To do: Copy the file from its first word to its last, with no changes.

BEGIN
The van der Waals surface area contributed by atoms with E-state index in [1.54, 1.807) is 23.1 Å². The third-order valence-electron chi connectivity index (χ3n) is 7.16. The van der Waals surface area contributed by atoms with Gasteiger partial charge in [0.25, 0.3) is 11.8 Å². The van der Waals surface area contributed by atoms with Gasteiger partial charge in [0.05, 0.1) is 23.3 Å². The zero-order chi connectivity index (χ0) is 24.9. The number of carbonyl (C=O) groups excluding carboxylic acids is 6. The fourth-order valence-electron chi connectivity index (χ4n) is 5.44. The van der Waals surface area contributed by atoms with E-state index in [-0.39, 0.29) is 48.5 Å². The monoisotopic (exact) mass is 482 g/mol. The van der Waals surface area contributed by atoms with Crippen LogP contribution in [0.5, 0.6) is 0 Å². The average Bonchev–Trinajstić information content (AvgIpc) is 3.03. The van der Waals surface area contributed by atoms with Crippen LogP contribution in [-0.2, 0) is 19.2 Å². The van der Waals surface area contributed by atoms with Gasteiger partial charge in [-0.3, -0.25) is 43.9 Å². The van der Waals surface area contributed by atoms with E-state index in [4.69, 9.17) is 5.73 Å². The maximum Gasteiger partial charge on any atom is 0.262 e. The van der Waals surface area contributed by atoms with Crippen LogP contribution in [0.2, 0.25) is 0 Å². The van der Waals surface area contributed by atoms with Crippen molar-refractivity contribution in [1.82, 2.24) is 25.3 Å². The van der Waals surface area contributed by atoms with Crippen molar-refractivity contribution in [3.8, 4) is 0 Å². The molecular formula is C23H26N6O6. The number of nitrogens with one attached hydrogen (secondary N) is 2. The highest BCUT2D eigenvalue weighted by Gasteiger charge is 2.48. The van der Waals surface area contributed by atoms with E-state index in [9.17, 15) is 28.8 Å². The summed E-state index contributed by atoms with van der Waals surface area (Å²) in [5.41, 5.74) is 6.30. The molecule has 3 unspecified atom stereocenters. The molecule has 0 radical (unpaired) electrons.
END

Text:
The van der Waals surface area contributed by atoms with E-state index in [1.54, 1.807) is 23.1 Å². The third-order valence-electron chi connectivity index (χ3n) is 7.16. The van der Waals surface area contributed by atoms with Gasteiger partial charge in [0.25, 0.3) is 11.8 Å². The van der Waals surface area contributed by atoms with Gasteiger partial charge in [0.05, 0.1) is 23.3 Å². The zero-order chi connectivity index (χ0) is 24.9. The number of carbonyl (C=O) groups excluding carboxylic acids is 6. The fourth-order valence-electron chi connectivity index (χ4n) is 5.44. The van der Waals surface area contributed by atoms with E-state index in [-0.39, 0.29) is 48.5 Å². The monoisotopic (exact) mass is 482 g/mol. The van der Waals surface area contributed by atoms with Crippen LogP contribution in [0.5, 0.6) is 0 Å². The average Bonchev–Trinajstić information content (AvgIpc) is 3.03. The van der Waals surface area contributed by atoms with Crippen LogP contribution in [-0.2, 0) is 19.2 Å². The van der Waals surface area contributed by atoms with Gasteiger partial charge in [-0.3, -0.25) is 43.9 Å². The van der Waals surface area contributed by atoms with E-state index in [4.69, 9.17) is 5.73 Å². The maximum Gasteiger partial charge on any atom is 0.262 e. The van der Waals surface area contributed by atoms with Crippen LogP contribution in [0.2, 0.25) is 0 Å². The van der Waals surface area contributed by atoms with Crippen molar-refractivity contribution in [1.82, 2.24) is 25.3 Å². The van der Waals surface area contributed by atoms with Crippen molar-refractivity contribution in [3.8, 4) is 0 Å². The molecular formula is C23H26N6O6. The number of nitrogens with one attached hydrogen (secondary N) is 2. The highest BCUT2D eigenvalue weighted by Gasteiger charge is 2.48. The van der Waals surface area contributed by atoms with E-state index in [9.17, 15) is 28.8 Å². The summed E-state index contributed by atoms with van der Waals surface area (Å²) in [5.41, 5.74) is 6.30. The molecule has 3 unspecified atom stereocenters. The molecule has 0 radical (unpaired) electrons.